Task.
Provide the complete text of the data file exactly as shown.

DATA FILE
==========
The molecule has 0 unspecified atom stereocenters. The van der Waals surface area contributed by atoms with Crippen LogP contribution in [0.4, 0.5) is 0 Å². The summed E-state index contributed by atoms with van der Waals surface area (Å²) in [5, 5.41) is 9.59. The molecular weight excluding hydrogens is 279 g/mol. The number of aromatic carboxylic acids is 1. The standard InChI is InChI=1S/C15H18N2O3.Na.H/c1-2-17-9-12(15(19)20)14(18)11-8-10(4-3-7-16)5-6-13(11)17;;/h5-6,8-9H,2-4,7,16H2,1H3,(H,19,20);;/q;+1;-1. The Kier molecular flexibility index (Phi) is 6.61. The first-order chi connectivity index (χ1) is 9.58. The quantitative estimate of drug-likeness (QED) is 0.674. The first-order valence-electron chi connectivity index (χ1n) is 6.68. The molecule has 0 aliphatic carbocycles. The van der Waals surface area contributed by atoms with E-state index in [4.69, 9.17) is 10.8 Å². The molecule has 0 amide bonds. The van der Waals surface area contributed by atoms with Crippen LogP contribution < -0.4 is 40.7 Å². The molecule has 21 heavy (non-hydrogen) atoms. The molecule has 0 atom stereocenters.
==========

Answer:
The molecule has 0 unspecified atom stereocenters. The van der Waals surface area contributed by atoms with Crippen LogP contribution in [0.4, 0.5) is 0 Å². The summed E-state index contributed by atoms with van der Waals surface area (Å²) in [5, 5.41) is 9.59. The molecular weight excluding hydrogens is 279 g/mol. The number of aromatic carboxylic acids is 1. The standard InChI is InChI=1S/C15H18N2O3.Na.H/c1-2-17-9-12(15(19)20)14(18)11-8-10(4-3-7-16)5-6-13(11)17;;/h5-6,8-9H,2-4,7,16H2,1H3,(H,19,20);;/q;+1;-1. The Kier molecular flexibility index (Phi) is 6.61. The first-order chi connectivity index (χ1) is 9.58. The quantitative estimate of drug-likeness (QED) is 0.674. The first-order valence-electron chi connectivity index (χ1n) is 6.68. The molecule has 0 aliphatic carbocycles. The van der Waals surface area contributed by atoms with E-state index in [4.69, 9.17) is 10.8 Å². The molecule has 0 amide bonds. The van der Waals surface area contributed by atoms with Crippen LogP contribution < -0.4 is 40.7 Å². The molecule has 21 heavy (non-hydrogen) atoms. The molecule has 0 atom stereocenters.